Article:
• (E)(4) – This ground pleaded that there was an inadequate description of the proposed development in the NIS and that the planning authority and DAHG identified significant lacunae in the information provided by Coillte. However, neither in ground (4) nor in the factual grounds that followed did the Statement of Grounds identify the grid connection/cumulative effects of that connection as being one of the “significant lacunae in the information” complained of by the applicants. In addition to the paragraphs under Factual Background already mentioned above, para. (37) criticised the decision of the Board for failing to account for how it overcame “the deficiencies identified by the planning authority, the [DAHG] and the public”. However, those deficiencies are not anywhere defined as including consideration of the grid connection and its cumulative effect. More particularly, in para. (38) the plea dealing specifically with the AA refers to screening and the report of Ms. Uí Fhátharta but makes no reference to the grid connection and, in respect of the latter report, refers specifically only to the inadequacy of a bird survey. In para. (42) the applicants pleaded in relation to the decision in the EIA that it was:-

            “entirely unclear how the Board purported to overcome the identified shortcomings and inaccuracies in the information provided with the application. The Board simply did not have the information that it required to conduct an assessment. The Council and its own Inspector identified key information that was absent, and, notwithstanding, the Board has purported to conduct an EIA. This is legally impossible.”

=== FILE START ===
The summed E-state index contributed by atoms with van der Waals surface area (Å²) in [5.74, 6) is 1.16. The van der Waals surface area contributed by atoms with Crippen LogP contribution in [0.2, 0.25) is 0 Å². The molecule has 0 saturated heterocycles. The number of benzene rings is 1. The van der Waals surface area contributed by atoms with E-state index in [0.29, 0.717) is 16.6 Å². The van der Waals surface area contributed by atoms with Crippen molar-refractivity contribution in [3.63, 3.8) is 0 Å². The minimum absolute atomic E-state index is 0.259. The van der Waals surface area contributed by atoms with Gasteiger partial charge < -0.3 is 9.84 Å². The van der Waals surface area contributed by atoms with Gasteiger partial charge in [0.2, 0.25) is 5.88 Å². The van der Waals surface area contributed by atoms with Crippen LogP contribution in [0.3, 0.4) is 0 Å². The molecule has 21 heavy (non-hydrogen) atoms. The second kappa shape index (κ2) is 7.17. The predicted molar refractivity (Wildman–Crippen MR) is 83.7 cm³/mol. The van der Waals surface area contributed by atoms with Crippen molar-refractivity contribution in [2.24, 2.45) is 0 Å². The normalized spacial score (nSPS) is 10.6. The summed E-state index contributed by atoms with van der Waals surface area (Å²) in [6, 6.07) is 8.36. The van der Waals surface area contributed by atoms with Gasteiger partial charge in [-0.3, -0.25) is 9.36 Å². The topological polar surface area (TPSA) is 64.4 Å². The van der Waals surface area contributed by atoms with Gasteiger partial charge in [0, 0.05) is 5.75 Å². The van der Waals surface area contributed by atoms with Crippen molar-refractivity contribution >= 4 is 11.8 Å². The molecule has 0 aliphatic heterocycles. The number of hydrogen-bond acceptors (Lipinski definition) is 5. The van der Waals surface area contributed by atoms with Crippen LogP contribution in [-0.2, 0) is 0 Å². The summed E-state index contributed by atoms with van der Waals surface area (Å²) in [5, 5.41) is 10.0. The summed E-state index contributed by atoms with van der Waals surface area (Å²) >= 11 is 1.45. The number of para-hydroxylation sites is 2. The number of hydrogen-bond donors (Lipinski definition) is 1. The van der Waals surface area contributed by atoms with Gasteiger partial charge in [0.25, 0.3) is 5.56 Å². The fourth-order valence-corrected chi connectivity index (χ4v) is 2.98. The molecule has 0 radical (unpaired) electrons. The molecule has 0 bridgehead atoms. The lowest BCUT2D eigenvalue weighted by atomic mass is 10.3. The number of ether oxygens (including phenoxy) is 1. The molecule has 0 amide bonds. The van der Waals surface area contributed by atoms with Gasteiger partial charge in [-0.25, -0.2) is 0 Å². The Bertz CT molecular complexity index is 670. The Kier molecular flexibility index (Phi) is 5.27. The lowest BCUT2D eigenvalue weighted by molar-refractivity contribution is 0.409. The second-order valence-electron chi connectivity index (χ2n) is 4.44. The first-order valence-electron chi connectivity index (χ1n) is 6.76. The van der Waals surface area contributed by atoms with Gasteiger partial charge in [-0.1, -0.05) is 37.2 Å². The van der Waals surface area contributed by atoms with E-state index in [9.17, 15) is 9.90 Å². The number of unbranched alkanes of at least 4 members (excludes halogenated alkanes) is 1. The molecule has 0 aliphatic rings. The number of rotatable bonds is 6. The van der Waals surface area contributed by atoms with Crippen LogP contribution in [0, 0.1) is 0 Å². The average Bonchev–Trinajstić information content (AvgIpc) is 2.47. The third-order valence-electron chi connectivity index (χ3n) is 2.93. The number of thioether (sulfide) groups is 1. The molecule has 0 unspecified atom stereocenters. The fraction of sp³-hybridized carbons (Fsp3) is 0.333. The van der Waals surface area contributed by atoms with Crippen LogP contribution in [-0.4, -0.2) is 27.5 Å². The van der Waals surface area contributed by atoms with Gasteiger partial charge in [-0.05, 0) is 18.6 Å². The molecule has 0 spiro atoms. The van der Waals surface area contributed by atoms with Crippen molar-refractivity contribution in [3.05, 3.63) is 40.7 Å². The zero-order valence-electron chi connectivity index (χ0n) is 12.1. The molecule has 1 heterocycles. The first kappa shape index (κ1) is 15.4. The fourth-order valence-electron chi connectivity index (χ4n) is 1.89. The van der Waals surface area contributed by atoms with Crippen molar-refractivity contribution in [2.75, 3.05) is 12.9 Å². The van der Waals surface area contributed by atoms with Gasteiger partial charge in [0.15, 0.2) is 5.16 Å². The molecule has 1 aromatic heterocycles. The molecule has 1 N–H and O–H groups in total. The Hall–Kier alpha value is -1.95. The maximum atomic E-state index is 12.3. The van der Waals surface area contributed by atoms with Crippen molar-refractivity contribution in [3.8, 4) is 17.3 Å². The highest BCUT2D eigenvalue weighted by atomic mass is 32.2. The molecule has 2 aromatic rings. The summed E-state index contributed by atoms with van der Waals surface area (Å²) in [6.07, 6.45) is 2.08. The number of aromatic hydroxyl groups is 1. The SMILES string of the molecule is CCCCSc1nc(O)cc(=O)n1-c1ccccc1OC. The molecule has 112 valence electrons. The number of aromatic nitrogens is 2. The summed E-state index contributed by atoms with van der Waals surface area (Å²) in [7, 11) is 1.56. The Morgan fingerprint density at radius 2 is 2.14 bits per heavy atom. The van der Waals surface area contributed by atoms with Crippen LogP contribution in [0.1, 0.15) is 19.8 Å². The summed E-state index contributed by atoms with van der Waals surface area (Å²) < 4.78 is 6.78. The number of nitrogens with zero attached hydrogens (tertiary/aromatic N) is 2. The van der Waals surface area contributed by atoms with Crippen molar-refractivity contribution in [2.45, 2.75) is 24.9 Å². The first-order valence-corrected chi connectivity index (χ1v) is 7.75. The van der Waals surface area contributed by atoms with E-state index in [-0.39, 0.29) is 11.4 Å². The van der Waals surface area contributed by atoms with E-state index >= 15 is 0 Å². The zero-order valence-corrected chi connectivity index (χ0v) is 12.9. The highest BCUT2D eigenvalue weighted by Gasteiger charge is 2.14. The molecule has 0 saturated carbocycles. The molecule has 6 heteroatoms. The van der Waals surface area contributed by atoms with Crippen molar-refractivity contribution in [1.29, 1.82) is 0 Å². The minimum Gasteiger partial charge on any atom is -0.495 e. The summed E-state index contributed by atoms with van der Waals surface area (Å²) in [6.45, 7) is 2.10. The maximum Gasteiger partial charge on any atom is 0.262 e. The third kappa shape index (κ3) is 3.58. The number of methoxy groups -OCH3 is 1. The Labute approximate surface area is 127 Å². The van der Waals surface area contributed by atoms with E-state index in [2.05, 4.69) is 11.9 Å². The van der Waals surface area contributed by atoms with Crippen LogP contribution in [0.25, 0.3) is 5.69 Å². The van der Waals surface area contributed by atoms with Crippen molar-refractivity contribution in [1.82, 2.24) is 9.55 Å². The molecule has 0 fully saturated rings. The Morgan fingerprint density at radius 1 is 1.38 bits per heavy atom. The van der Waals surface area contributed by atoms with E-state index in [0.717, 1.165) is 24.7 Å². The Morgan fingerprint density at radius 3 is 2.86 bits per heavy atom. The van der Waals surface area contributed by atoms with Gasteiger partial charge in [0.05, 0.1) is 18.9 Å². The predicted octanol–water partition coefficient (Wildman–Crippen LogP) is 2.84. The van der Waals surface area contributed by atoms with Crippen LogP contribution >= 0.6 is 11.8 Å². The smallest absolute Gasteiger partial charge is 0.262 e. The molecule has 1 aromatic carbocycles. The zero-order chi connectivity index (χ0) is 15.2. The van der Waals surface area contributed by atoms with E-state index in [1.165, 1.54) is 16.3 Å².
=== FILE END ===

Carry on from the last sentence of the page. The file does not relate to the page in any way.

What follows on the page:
This is another example of a general plea that fails to make any specific mention of the gird connection.

      • (E)(8) – This ground alleged a failure on the part of the Board to produce an EIA or AA and criticised the recording of same in the Board’s decision. It also alleged failure “entirely to engage with the decision of the planning authority” and with the recommendations and concerns of the planning authority and the DAHG in relation to “the identified deficiencies in respect of the information provided by the applicant for permission”. Once again, this plea was in such general terms that it required particularity and detail in order to encompass the gird connection which was absent both within the paragraph itself and the ensuing Factual Background.

      • (E)(9) – This criticised the Board for failing to require the submission of a proper or revised EIS and NIS and failure to require “proper further information from the developer” and concluded “[h]aving regard to the identified deficiencies and concerns expressed in relation to the information available, the Board was not in a position to proceed to make a decision on the appeal.” Again, this general plea did not of itself identify the grid connection/cumulative effect as a deficiency and this omission was not made good in the ensuing grounds.